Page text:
Jul 9, 2013; Cleveland, OH, USA; Cleveland Indians starting pitcher Ubaldo Jimenez (30) delivers in the second inning against the Toronto Blue Jays at Progressive Field. Mandatory Credit: David Richard-USA TODAY Sports

At 17-20 Million, Is Ubaldo Jimenez Outside of Blue Jays Price Range?

Sheesh, now I know what Alex Anthopoulous is a bit hesitant to pull the trigger on a free agent to address the Toronto Blue Jays pitching needs.

In his weekly mailbag for the Cleveland Plain Dealer, Paul Hoynes was asked about the possible landing spot for right-hander Ubaldo Jimenez. He accurately states that the Blue Jays, New York Yankees, and Arizona Diamondbacks, all of whom have holes in their rotations and all of whom have yet to fill them. However, after hearing his discussion about cost, one would have to take a step back for a moment.

The last thing I heard, is that he wanted $17 million to $20 million per year over a four-year deal. That’s not going to happen in Cleveland.

Yup, the cost of a number bottom two or decent number three starter is going to cost four years and possibly $20 million. Seems about fair doesn’t it?

Now, in fairness, the four-years certainly fits into Toronto’s desire to avoid long-term deals, but $17-$20 million may be a bit rich for a pitcher that has been inconsistent over the three and a half seasons prior to 2013 and still walks nearly four batters a game. However, these are the days we currently live in, choosing between spending big on mediocrity and hoping for improvement or standing pat and hoping for improvement. It has all the makings of a no-win situation.

Of course, Ubaldo Jimenez has been quite durable and his 2013 season was a revelation for him personally. And who knows, maybe something finally clicked for Jimenez, knowing that he was hitting the open market and that he needed a push to get there. But to me, and any self-respecting skeptic on the planet, it becomes hard for me to imagine the Blue Jays investing so much on what is basically just a strong second-half.

1st Half 7 4 4.56 19 98.2 94 53 50 13 53 94 1.490 8.6 1.77
2nd Half 6 5 1.82 13 84.0 69 22 17 3 27 100 1.143 10.7 3.70
Provided by Baseball-Reference.com: View Original Table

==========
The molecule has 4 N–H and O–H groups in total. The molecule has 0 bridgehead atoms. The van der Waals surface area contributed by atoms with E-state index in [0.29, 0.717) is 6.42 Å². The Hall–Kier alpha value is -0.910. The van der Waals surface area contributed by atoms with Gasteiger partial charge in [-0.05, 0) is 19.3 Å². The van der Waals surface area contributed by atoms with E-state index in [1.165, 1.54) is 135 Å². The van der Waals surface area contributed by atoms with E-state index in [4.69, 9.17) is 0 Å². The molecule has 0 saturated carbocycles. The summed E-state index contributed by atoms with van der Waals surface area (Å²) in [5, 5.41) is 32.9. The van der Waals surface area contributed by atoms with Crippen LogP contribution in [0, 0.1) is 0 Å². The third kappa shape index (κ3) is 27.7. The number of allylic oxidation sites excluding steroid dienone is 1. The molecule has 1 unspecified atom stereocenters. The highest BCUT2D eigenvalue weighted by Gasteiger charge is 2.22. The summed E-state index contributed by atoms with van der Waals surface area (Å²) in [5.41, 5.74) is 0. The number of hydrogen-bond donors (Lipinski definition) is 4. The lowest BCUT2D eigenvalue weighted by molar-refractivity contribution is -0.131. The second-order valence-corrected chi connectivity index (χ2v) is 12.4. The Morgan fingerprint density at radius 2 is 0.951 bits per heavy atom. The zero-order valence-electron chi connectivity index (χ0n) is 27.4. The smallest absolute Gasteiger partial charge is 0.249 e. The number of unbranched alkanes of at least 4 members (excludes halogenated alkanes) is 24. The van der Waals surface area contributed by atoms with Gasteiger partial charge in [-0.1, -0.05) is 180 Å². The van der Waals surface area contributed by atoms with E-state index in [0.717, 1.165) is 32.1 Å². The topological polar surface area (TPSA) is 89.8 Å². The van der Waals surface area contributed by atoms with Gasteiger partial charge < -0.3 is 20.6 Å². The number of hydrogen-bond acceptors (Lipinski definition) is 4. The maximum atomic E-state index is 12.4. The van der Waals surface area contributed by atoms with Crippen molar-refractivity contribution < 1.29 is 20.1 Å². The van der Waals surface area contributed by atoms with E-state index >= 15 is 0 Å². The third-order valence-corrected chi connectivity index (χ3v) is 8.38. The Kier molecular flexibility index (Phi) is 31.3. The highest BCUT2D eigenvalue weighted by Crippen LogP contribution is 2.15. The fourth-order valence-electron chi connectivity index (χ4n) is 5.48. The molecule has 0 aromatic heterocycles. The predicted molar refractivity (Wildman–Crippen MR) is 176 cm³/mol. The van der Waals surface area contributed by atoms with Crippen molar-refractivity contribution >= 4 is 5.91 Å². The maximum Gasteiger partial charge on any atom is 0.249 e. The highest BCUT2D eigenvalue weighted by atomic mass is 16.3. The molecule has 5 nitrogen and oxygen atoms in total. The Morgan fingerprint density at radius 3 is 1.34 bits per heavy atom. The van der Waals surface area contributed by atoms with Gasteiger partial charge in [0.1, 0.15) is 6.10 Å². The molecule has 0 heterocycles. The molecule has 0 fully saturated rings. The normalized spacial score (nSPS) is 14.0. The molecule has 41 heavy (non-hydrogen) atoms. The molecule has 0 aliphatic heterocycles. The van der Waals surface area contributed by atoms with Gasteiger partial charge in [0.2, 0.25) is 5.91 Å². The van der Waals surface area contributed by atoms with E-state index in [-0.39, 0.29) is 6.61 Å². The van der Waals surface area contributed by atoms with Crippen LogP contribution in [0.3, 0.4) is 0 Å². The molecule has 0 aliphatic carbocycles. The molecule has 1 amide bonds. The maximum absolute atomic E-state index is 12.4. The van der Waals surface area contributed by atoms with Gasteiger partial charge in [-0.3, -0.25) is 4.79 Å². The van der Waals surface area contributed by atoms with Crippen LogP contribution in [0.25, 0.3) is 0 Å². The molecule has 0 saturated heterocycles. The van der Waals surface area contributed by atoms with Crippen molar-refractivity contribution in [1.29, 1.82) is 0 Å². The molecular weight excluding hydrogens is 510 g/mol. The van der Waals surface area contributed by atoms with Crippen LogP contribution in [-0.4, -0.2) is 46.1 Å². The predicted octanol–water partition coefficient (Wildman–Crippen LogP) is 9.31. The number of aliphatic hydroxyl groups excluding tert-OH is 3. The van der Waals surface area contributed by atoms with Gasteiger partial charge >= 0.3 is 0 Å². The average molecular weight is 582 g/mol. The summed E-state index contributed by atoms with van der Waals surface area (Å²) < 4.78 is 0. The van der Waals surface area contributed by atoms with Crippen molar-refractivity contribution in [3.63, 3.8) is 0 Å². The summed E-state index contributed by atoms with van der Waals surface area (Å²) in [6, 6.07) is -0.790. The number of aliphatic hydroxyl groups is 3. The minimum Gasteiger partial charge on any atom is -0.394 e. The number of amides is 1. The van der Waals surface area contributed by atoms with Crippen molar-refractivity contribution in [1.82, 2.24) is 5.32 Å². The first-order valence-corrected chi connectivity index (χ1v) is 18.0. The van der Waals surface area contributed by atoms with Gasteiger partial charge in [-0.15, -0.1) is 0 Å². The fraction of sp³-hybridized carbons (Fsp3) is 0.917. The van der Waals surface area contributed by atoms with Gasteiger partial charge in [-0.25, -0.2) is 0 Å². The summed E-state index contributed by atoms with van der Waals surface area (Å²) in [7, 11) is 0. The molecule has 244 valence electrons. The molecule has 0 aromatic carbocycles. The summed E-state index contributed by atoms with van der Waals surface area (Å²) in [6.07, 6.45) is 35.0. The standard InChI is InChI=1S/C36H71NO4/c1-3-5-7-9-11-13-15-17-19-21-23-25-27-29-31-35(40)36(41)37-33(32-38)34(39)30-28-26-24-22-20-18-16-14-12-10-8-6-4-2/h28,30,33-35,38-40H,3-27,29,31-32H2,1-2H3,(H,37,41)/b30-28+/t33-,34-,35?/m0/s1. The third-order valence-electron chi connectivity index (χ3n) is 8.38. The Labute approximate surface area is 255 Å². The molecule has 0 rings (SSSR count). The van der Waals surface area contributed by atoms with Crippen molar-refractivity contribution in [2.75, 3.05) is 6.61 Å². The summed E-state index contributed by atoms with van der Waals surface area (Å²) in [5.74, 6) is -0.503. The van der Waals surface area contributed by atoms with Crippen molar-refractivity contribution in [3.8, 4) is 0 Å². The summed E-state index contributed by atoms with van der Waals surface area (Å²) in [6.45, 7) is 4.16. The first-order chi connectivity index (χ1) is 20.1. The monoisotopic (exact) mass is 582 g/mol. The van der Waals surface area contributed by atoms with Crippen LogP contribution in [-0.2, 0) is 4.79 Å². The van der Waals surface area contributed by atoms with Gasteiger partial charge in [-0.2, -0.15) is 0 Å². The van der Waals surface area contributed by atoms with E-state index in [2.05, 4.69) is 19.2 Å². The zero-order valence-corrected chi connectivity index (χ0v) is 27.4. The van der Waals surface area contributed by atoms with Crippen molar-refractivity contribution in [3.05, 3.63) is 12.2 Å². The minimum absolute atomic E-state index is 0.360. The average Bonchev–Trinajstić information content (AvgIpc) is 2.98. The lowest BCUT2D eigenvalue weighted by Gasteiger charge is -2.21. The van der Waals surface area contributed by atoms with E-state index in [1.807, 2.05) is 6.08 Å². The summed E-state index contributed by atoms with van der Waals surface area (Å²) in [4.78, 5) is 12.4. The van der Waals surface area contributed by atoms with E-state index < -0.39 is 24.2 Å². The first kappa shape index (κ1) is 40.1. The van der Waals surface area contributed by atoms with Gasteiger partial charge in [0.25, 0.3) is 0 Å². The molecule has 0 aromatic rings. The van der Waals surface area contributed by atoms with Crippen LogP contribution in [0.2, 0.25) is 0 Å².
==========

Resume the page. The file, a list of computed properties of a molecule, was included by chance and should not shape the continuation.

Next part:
Generated 1/1/2014.

If the Blue Jays are willing to commit $17 to $20 million a year on a pitcher, which could possibly usurp Mark Buehrle ($19 million) as the top paid pitcher on the roster, then Alex Anthopoulos would likely make a strong run at Masahiro Tanaka first. Even then, can we really see Anthopoulos striking this deal?

No, Ubaldo Jimenez would be a tremendous gamble for a team that has no room to fail. He could still be a viable target for Toronto, but only at a price that makes much more sense.

And given the interest in the Yankees in his services, especially if they fail to land Tanaka themselves, that price isn’t likely coming down any time soon.

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  • fmradioguy

    When an unproven Japanese import without one major league inning pitched is likely to get at least $15 million a year, any under 30 starter with any sort of reasonable major league success should justifiably expect to be paid more. That pricey qualifying offer for JJ is starting to look like it would have been the better option afterall.

    • Kyle Franzoni

      The lack of supply is definitely raising the prices all around. Johnson’s qualifying offer certainly looks a lot better now in hindsight.

  • BlueJayMatt

    It makes sense to me that he would be asking for $17 – 20M over 4 years but might not expect to get it. Would he sign for 4 years $14 or 15M? 3 years $17M? His market isn’t strong because of the draft pick compensation attached to him, something that is an advantage for the Jays. Losing the 45th draft pick doesn’t hurt so much if you think you can give him the QO and get the 35th pick in a few years time.

  • Paul Miller

    I would rather see if Garza would bite at $17-20 per for 4 years as he doesn’t have a draft pick attached to give up, and is proven to be much more consistent. (other then injuries of course)

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